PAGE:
Half of all Australians don't know who this incredible woman is and that's a travesty.

Most athletes dream of making the national team in their chosen sport. Those dreams are channelled into countless early mornings and late nights – when normal people are watching the telly, or sound asleep – riddled with sweat and exhaustion.

But for the inimitable Ellyse Perry, the accolade of representing her country in one sport simply wasn’t enough.

The 27-year-old, who grew up in Sydney’s suburb of Wahroonga, went a few leaps beyond, making her debut for both the Australian cricket team and soccer team one month apart.

That was in 2007. She was 16 years old.

And yet, if you placed 100 Aussies in a room and asked them for Ellyse’s name – or any current female athlete’s name – 50 of them wouldn’t be able to answer.


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According to new research from the Commonwealth Bank, half the country can't name a current female athlete. It's baffling and frustrating considering the pool of female talent we boast, but there is hope; the bank's research also indicates that two thirds of Aussies say our kids should be getting more exposure to female sporting role models.

Hear, hear.

Speaking with Mamamia, Perry, now 27, says she's hopeful that equality in sport is on the horizon.

"The world of women’s sport has changed so much since [my first] cricket game back in 2007," the WBBL Sydney Sixers captain says.

"Every year there seems to be more and more interest in women’s cricket and sport in general – last
year in particular the hugely successful Women’s Ashes series spurred national conversation and talk in the media."

Since 2016, when we've seen the likes of the WBBL and AFLW explode, Commonwealth Bank reports the nation's interest in women's sport has been boosted by 47 per cent.

It might come as a surprise that, according to the bank's study, women's cricket is the most watched and listened to sport in Australia.

"For such a big uptake in interest, it really shows that Aussies perception of women in sport is changing."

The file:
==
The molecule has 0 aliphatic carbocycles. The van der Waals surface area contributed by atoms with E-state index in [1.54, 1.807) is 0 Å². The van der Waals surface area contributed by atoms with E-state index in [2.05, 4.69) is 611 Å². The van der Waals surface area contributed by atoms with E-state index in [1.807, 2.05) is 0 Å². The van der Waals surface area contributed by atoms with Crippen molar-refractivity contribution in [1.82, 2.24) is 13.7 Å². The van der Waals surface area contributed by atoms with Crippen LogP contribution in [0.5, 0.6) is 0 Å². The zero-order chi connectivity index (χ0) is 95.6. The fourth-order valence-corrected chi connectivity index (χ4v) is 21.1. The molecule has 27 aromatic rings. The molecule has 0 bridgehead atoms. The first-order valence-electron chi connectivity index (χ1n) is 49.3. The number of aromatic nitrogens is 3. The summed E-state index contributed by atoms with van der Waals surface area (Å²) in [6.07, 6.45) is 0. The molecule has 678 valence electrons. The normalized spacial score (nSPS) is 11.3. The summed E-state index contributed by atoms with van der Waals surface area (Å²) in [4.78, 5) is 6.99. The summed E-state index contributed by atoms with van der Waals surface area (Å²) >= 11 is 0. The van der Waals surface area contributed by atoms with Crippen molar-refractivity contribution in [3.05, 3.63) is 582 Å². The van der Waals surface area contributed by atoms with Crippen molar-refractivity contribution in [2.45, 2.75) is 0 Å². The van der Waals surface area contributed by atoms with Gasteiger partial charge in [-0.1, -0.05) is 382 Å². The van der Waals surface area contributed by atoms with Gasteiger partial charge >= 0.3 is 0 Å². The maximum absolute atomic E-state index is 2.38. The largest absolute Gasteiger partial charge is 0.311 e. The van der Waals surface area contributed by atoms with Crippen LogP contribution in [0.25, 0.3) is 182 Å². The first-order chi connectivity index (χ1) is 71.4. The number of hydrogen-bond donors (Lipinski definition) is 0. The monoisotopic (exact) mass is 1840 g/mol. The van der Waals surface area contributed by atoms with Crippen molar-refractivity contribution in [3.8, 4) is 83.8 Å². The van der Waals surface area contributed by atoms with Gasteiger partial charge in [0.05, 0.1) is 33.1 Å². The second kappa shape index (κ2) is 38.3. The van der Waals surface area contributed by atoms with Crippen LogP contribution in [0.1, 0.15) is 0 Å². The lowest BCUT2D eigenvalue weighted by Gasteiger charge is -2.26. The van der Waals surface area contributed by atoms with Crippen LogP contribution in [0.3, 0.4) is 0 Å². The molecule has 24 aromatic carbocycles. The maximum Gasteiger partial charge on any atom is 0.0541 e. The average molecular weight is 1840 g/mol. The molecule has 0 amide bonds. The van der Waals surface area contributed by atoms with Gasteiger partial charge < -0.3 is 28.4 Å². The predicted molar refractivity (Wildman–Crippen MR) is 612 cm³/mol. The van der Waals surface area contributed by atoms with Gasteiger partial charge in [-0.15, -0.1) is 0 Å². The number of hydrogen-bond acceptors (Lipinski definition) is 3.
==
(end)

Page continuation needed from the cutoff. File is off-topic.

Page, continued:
To really close the gap, Perry says we need television networks to continue backing women's sport and giving the public an opportunity to witness female athletes in action.

The more kids who can identify a female athlete role model, the better.

"I'm a believer of be what you see," Perry tells Mamamia. "Young women need role models to stay motivated and committed when pursuing sport.

"[Hopefully] with more female role models and initiatives like the CommBank Women’s Ashes broadcast enhancement and support of grassroots cricket, interest in women's sport will continue to grow."

Listen: Mia Freedman is joined by sport fanatics Michelle Andrews and Gemma Garkut to unpack the rise of women’s sport, and why it’s taken so long.

As for parents? It's time to encourage your daughters (and sons) to choose a female role model that is inspirational for what she does; not merely what she looks like.

"There are so many amazing and inspiring women in sport," Perry, who will lead the Sixers in their semi-final against the Adelaide Strikers on Friday afternoon, says.

"I would honestly suggest that young girls follow the women who inspire them to pursue their sporting or fitness passion, whether that’s an athlete, blogger or friend."

To read more about the Commonwealth Bank's research into women's sport, click here.

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